Another lesson we can learn from this pandemic is that increased parental engagement leads to better learning outcomes. Therefore, governments should better develop programs and provide funding to strengthen the relationship between schools, parents, and their children. 

Finally, for those that have been facing injustices prior to Covid-19, the hope is not to return to normal but to use this crisis as an opportunity to fix an education system that was already broken to begin with (Black, 2020).

Shortly, the Covid-19 pandemic and its effects will have lasting outcomes on educators, students, their parents and on whole country, especially on women.

Back to school

Schools returned to 100% in-person education as it was before the Covid-19 in fall 2021. Governments and school districts have taken protective measures in school settings to prevent transmission of the Covid-19 viruses including social distancing, correct use of masks, handwashing, and respiratory protocol.

The outcomes of the education with Covid needs a separate article to discuss. Now, I will briefly touch upon some of the results from most current research on our students’ learning after a year of online education.

Researchers were expecting educational disruptions caused by the pandemic in the form of weakened student learning (Kuhfeld et al., 2020; Hamilton et al., 2020). However, early results of research on student learning yielded mixed results. For example, Renaissance (2021) examined at a large sample of about 3.8 million 1st through 8th grade students who had taken their Star assessments in math or reading during the winter of the 2020-2021 school year. They compared students’ scores for those who also took fall 2019 and fall 2020 tests. Overall, they found that students’ scores rose during the first half of the 2020-2021 school year in the amount of what Renaissance (2021) would expect in a non-pandemic school year. In another research, however, Pier et al. (2021) found that California students’ learning during the Covid-19 school year caused them slower academic growth where they lost around 2.6 months in English/Language Arts and 2.5 months in math compared tp regular school years. It seems that we need more and comprehensive research to see how our students’ academic learning are affected by online education.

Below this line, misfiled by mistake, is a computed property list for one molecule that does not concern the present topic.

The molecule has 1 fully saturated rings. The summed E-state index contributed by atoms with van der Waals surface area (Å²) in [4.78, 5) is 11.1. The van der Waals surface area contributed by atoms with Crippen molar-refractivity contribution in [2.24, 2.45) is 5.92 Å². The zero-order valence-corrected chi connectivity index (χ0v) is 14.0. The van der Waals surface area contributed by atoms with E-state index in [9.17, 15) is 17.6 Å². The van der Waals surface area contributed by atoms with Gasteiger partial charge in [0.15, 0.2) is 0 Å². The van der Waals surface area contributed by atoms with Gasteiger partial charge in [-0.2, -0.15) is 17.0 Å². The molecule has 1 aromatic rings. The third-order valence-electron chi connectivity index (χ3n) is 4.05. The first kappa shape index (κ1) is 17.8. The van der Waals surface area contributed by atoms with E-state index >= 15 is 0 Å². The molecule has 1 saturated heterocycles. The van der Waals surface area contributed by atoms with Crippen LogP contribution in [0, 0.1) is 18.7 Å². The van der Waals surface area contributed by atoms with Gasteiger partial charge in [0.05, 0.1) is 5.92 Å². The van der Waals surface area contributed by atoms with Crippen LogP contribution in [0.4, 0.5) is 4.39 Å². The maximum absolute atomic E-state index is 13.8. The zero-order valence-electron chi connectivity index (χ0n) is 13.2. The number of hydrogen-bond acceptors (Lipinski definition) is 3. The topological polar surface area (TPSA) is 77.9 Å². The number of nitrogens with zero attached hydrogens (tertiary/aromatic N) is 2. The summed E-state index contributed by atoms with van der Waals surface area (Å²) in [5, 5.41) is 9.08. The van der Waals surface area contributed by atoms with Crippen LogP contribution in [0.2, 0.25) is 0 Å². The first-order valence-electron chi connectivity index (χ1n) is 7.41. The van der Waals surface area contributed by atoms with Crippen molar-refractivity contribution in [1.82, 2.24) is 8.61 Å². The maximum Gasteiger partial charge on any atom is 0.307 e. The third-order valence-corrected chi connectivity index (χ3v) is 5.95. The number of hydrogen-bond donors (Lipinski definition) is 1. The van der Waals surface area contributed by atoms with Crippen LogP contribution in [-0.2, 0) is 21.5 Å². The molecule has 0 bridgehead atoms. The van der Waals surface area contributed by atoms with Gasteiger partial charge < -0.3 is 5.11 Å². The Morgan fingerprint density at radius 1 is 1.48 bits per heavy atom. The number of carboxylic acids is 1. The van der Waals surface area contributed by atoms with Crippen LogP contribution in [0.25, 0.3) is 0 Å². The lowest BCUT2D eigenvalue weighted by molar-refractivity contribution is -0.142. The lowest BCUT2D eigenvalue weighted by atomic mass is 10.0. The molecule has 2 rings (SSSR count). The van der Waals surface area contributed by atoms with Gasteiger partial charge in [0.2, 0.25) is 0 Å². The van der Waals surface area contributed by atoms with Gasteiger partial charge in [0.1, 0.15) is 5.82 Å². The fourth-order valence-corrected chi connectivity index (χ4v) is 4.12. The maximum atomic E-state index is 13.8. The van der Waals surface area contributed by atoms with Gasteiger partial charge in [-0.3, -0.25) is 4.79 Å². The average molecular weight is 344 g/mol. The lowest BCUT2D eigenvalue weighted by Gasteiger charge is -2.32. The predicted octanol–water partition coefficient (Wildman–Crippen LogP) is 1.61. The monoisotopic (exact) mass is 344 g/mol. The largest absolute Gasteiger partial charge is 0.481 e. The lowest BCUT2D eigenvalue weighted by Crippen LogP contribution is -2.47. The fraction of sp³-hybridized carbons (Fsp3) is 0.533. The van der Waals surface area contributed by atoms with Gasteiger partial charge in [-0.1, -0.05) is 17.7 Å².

Qualitative research regarding students’ experiences of online learning revealed that most of the students, regardless of age, want to return to physical schools for their education (Sahin & Matteson, 2021). Younger kids are especially more interested in in-person instruction than older kids do (Sahin & Matteson, 2021). This might stem from the fact that younger students are still children and miss their friends and teachers more for socialization and fun. Similarly, high schoolers are more likely to be in hybrid or online instruction model than younger learners (Henderson et al., 2020). Clearly students missed the physical social interaction and engagement with their friends and teachers instead of being isolated at home a whole year.

References